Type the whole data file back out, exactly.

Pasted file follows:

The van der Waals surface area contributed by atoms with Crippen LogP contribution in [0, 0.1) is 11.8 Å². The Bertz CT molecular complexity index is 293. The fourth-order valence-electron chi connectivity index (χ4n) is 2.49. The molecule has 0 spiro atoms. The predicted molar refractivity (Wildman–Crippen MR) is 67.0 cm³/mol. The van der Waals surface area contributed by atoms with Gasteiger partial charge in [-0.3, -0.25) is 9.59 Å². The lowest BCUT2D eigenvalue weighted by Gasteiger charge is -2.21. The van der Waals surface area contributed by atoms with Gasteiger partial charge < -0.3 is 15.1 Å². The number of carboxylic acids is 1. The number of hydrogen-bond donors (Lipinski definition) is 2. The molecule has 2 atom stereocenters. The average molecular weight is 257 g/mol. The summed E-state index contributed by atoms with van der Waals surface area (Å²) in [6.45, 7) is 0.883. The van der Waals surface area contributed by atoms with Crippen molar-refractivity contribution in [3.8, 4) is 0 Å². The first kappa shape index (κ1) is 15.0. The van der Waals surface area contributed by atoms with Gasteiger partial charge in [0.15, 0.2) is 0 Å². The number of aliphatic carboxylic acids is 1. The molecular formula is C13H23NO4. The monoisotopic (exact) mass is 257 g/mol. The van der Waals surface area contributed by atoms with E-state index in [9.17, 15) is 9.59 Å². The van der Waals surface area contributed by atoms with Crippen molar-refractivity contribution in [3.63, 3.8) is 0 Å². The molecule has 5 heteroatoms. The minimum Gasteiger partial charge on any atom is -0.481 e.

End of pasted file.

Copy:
The van der Waals surface area contributed by atoms with Crippen LogP contribution in [0, 0.1) is 11.8 Å². The Bertz CT molecular complexity index is 293. The fourth-order valence-electron chi connectivity index (χ4n) is 2.49. The molecule has 0 spiro atoms. The predicted molar refractivity (Wildman–Crippen MR) is 67.0 cm³/mol. The van der Waals surface area contributed by atoms with Gasteiger partial charge in [-0.3, -0.25) is 9.59 Å². The lowest BCUT2D eigenvalue weighted by Gasteiger charge is -2.21. The van der Waals surface area contributed by atoms with Gasteiger partial charge < -0.3 is 15.1 Å². The number of carboxylic acids is 1. The number of hydrogen-bond donors (Lipinski definition) is 2. The molecule has 2 atom stereocenters. The average molecular weight is 257 g/mol. The summed E-state index contributed by atoms with van der Waals surface area (Å²) in [6.45, 7) is 0.883. The van der Waals surface area contributed by atoms with Crippen molar-refractivity contribution in [3.8, 4) is 0 Å². The first kappa shape index (κ1) is 15.0. The van der Waals surface area contributed by atoms with Gasteiger partial charge in [0.15, 0.2) is 0 Å². The number of aliphatic carboxylic acids is 1. The molecular formula is C13H23NO4. The monoisotopic (exact) mass is 257 g/mol. The van der Waals surface area contributed by atoms with E-state index in [9.17, 15) is 9.59 Å². The van der Waals surface area contributed by atoms with Crippen molar-refractivity contribution in [3.63, 3.8) is 0 Å². The molecule has 5 heteroatoms. The minimum Gasteiger partial charge on any atom is -0.481 e.